This post is brought to you by Bertolli. Don’t just eat, Mangia!
The weekend is creeping to a close, and you’re already wishing Monday wasn’t a mere 24 hours away. Wouldn’t it be great if the slow steadiness of Sunday didn’t have to be eclipsed by a looming workday? If we could have something to savor on this special day, something that we could look forward to, relish in and that — beyond all — was easy to implement?
We’ve got you. Bertolli does too. We’re making a case for bringing back the “Sunday Supper,” a dedicated stretch of time where you gather ’round good food and good people and Mangia! like the Italians do. By using Bertolli’s super-simple skillet meals combined with a few finishing touches, we’re walking you through the art of curating your own Sunday supper and revealing why we think this ritual deserves a comeback, below.
Step One: Keep it small.
The key to a successful Sunday supper begins with the guest list. This isn’t a massive dinner party, a fancy affair or a five-course meal. A Sunday Supper is about slowing down and taking the time to intentionally connect with those quality people you may not get to see during the week as much as you’d want to. It’s a time to kick off the shoes, show up in stylish sweats and let yourself be you for a minute.
And, of course, eat.
So, at most, keep between four to six chairs around the table. This isn’t to be exclusive, but to make sure that everyone there gets ample attention and ample time for story-telling. It also works better to think of this as a late lunch versus a dinner. Aim for eating around 2pm. You won’t feel rushed, and you’ll still have the evening to clean up and take care of business before work in the morning.
It’s a time to kick off the shoes, show up in stylish sweats and let yourself be you for a minute.
Step Two: Keep it simple.
What’s great about Bertolli skillet meals is that they’re no fuss and allow for easy menu inspiration.
Tear open a bag (or maybe three, each bag serves about two people, so you’ll want a few to nosh on slowly) and toss in a heated skillet for about ten minutes. Two great parings are the Shrimp Scampi and the Chicken Florentine. Your kitchen will instantly get that garlic and onion smell going — putting anyone in an eating mood right away — and while you give the pan an occasional stir, you’ll have time to also whip up a simple salad to balance the pasta and an appetizer.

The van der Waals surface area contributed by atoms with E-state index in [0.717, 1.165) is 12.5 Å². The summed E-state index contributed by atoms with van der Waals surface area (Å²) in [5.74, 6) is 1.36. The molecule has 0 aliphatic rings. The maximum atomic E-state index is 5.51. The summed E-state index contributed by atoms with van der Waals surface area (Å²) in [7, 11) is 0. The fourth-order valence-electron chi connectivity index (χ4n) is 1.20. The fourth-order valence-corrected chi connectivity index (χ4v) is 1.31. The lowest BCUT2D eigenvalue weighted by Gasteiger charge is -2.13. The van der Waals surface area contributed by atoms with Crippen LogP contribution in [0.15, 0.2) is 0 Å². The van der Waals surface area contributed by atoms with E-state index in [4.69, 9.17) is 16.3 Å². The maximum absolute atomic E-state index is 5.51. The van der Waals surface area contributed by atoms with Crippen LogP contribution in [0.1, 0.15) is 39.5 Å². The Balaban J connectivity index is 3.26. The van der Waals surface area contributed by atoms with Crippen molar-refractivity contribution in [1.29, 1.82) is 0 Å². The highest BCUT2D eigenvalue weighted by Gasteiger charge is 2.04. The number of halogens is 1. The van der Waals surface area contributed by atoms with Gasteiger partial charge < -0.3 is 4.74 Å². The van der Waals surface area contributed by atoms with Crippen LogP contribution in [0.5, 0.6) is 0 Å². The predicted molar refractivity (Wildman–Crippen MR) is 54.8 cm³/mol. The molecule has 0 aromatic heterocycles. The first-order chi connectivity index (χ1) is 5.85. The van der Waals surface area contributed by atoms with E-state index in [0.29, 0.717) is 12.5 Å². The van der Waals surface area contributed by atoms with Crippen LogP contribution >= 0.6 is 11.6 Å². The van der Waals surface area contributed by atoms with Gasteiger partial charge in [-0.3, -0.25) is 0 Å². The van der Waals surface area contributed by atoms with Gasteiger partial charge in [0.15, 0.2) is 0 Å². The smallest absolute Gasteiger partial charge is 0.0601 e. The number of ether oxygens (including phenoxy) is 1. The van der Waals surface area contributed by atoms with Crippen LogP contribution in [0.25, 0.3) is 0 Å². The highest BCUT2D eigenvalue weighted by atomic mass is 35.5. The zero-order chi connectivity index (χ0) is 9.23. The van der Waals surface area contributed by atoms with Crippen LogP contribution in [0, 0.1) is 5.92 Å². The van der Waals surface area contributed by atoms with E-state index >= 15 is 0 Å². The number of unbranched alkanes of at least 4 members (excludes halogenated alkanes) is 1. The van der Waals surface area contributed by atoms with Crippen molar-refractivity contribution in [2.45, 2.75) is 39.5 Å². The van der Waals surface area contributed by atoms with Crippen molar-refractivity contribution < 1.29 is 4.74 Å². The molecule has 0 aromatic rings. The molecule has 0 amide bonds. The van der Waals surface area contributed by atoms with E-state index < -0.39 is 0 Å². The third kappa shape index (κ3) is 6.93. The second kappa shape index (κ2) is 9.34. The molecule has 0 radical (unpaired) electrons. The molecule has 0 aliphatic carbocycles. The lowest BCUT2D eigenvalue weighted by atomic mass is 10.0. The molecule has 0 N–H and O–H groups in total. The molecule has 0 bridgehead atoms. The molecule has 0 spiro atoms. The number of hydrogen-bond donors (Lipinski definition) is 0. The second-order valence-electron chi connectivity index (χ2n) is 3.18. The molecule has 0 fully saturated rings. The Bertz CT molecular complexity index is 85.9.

Here’s what we suggest:
Bruschetta with Sautéed Peppers (Inspiration from Ina Garten’s bruschetta)
What You Will Need:
- 1 baguette (French bread or ciabatta style)
- 1 red bell pepper, sliced
- 1 yellow bell pepper, sliced
- 1-2 tablespoons olive oil
- 1 tablespoon fresh chopped basil
- 6 ounces goat cheese
- salt and freshly ground pepper, to taste
- Olive oil cooking spray
What You Will Do:
- Heat oven to 350 degrees.
- Slice baguette loaf, on the diagonal, into about 1/4 inch slices. Arrange slices on a baking pan, and spray them lightly with olive oil cooking spray. Bake for around 10-15 minutes, flipping your slices halfway through baking to make sure they are toasted on both sides.
- Heat olive oil in medium saucepan over medium heat. Add peppers and sauté until the peppers have softened and are lightly charred on the outside, about 12-15 minutes. Take off heat and season to taste with salt and pepper.
- Spread a generous amount goat cheese over the baguette slices and top with sautéed peppers and freshly chopped basil.
Don’t forget a few little bowls of olives for the table, either. It’s a small detail that goes a long way to add a bit of that European charm we all know and love. Another Euro-inspired idea? Swap out traditional wine glasses for regular juice glasses. We can’t prove it, but we think drinking vino this way brings the Tuscan hills a little bit closer with every sip.
And don’t forget dessert!
What You Will Need:
- 1 quart natural vanilla bean ice cream
- 1/2 cup cold brew coffee concentrate (a vanilla version would work great too)
- Italian dark chocolate wafer cookies
What You Will Do:
1. Place a generous scoop of ice cream into a glass. Pour cold brew coffee concentrate over, then top with Italian wafer cookie. Enjoy!
Step Three: Keep it scheduled.
We have so few reasons to show up anymore. Having a weekly meal with friends or family, and being routine about it, is one of the best ways to stay grounded in life. We don’t have to be the nonna who spends all day in the kitchen stirring her sauce pot, (Bertolli did that for us!) however, we do have a role to play in our communities — in our little villages of influence — wherever they may be.
Let a Sunday supper remind you just how much you have to be grateful for. Life really is beautiful, right?
It is when Monday can wait just a little bit longer.
How do you Mangia?